Cutting restrictive trade policies could boost global economic recovery from COVID-19 by 3.4%, finds International Chamber of Shipping
Reducing restrictions on maritime trade could lead to GDP gains of up to 3.4% for national economies, says International Chamber of Shipping.
Non-tariff restrictions, such as anticompetitive licensing laws and discriminatory treatment of foreign companies, found to be up to five times worse than tariffs themselves.
Report, co-authored with Professor Craig Van Grasstek of Harvard Kennedy School of Government, will be presented to an influential G20 taskforce.
24 February 2021
London, UK. 24 February 2021. Countries around the world could boost their prospects of economic recovery from COVID-19 by reducing restrictive maritime trade policies, the International Chamber of Shipping (ICS) has found.
An ICS report, entitled ‘Protectionism in Maritime Economies’ and co-authored with Professor Craig Van Grasstek of the Harvard Kennedy School of Government, found that reducing trade protectionism could see GDP gains for national economies increase by up to 3.4%.
The report found that high-income countries could see an average increase of 4.5% in their goods exports if they were to loosen tariff and non-tariff restrictions on trade. Developing economies would experience an even greater increase, of 7%, if they reduced their restrictions in a ‘modest and equal’ way.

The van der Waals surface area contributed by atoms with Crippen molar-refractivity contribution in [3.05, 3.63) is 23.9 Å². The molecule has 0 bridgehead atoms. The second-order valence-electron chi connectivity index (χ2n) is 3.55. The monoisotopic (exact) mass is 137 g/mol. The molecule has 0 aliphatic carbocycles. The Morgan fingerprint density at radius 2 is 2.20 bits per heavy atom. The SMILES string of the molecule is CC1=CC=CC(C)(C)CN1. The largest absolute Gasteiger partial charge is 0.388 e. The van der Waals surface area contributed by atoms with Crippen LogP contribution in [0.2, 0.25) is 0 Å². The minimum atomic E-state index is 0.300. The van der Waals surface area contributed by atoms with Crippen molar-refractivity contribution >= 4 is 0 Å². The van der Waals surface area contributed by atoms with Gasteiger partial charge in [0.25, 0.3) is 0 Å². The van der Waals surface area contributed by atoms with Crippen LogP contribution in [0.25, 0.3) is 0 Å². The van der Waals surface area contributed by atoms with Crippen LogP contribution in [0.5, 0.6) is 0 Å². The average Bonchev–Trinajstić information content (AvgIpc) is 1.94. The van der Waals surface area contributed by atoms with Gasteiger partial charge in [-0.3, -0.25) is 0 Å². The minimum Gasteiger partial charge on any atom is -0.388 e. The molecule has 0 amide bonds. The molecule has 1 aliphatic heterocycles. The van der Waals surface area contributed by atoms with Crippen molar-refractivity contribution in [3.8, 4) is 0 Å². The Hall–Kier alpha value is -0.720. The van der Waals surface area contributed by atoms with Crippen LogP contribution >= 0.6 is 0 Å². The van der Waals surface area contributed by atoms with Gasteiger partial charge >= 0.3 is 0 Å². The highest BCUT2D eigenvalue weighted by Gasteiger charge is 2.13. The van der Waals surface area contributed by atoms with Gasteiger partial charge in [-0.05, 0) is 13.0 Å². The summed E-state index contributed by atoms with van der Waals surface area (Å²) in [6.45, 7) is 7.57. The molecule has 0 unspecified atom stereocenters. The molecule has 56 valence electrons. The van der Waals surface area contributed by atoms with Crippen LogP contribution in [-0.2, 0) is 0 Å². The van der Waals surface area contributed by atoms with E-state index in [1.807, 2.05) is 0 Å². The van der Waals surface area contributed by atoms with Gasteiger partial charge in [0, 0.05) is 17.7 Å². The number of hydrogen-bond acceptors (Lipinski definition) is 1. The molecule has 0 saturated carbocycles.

Trade barriers are making it more difficult for national economies to recover from the effects of the COVID-19 pandemic. According to the World Trade Organization US$1.7 trillion of world imports have been affected by constraints like these since 2009. The value of global maritime trade was estimated at US$14 trillion in 2019.
The report lays out four scenarios for potential reform, ranging from ‘highly ambitious’ (where countries reduce tariff and non-tariff measures by 50%), through ‘modest and equal’ (a 10% reduction), ‘modest and unequal’ (wealthy countries reduce by 10%, developing economies by 5%), to ‘tariffs and trade agreements only’ (whereby all countries make a reduction of 10%, based only on traditional trade tariffs and commitments in trade agreements).
46 maritime nations, accounting for the vast majority of the global economy, were analysed and given a ‘Protectionism in Maritime Economies’ (PRIME) score according to how restrictive their trade policies are, based on factors such as management and licensing rules, government integrity, and tariffs. The PRIME score is a single number that allows general comparison by aggregating the different measures of a country’s trade policies.
The economic impact of the pandemic is being compounded by the knock-on effects of growing trade protectionism. ICS’s report found that decades of progress toward open markets has begun to reverse in recent years, with damaging restrictions imposed as weapons in trade wars or in response to the pandemic. Factors such as overzealous anticompetitive licensing laws, or discriminatory treatment of foreign companies, were found to be up to five times as harmful to an economy as traditional tariffs.